Metals can not only be kept with as little loss as any other commodity, scarce any thing being less perishable than they are, but they can likewise, without any loss, be divided into any number of parts, as by fusion those parts can easily be reunited again; a quality which no other equally durable commodities possess, and which more than any other quality renders them fit to be the instruments of commerce and circulation. The man who wanted to buy salt, for example, and had nothing but cattle to give in exchange for it, must have been obliged to buy salt to the value of a whole ox, or a whole sheep, at a time. He could seldom buy less than this, because what he was to give for it could seldom be divided without loss; and if he had a mind to buy more, he must, for the same reasons, have been obliged to buy double or triple the quantity, the value, to wit, of two or three oxen, or of two or three sheep. If, on the contrary, instead of sheep or oxen, he had metals to give in exchange for it, he could easily proportion the quantity of the metal to the precise quantity of the commodity which he had immediate occasion for.

Different metals have been made use of by different nations for this purpose. Iron was the common instrument of commerce among the antient Spartans; copper among the antient Romans; and gold and silver among all rich and commercial nations.

However, even metals were not without problems.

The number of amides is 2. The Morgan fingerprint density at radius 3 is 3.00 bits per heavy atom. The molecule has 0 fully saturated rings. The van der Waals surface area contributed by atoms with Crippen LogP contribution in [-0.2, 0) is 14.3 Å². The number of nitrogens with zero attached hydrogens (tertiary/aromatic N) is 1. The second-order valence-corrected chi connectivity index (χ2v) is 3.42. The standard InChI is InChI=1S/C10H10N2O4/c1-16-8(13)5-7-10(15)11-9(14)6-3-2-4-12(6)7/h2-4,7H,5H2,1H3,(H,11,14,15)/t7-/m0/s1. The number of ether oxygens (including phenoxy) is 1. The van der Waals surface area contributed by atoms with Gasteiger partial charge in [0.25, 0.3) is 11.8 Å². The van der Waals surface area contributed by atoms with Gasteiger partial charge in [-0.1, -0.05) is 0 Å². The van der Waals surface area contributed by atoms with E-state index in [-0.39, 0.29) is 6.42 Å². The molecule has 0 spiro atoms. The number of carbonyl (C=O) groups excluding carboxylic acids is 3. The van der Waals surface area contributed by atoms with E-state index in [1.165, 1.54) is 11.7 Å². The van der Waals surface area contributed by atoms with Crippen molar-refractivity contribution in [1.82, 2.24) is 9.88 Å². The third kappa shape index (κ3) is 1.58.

The use of metals in this rude state was attended with two very considerable inconveniencies; first with the trouble of weighing; and, secondly, with that of assaying them. In the precious metals, where a small difference in the quantity makes a great difference in the value, even the business of weighing, with proper exactness, requires at least very accurate weights and scales. The weighing of gold in particular is an operation of some nicety. In the coarser metals, indeed, where a small error would be of little consequence, less accuracy would, no doubt, be necessary. Yet we should find it excessively troublesome, if every time a poor man had occasion either to buy or sell a farthing’s worth of goods, he was obliged to weigh the farthing. The operation of assaying is still more difficult, still more tedious, and, unless a part of the metal is fairly melted in the crucible, with proper dissolvents, any conclusion that can be drawn from it, is extremely uncertain. Before the institution of coined money, however, unless they went through this tedious and difficult operation, people must always have been liable to the grossest frauds and impositions, and instead of a pound weight of pure silver, or pure copper, might receive in exchange for their goods, an adulterated composition of the coarsest and cheapest materials, which had, however, in their outward appearance, been made to resemble those metals. To prevent such abuses, to facilitate exchanges, and thereby to encourage all sorts of industry and commerce, it has been found necessary, in all countries that have made any considerable advances towards improvement, to affix a public stamp upon certain quantities of such particular metals, as were in those countries commonly made use of to purchase goods. Hence the origin of coined money, and of those public offices called mints; institutions exactly of the same nature with those of the aulnagers and stampmasters of woollen and linen cloth. All of them are equally meant to ascertain, by means of a public stamp, the quantity and uniform goodness of those different commodities when brought to market.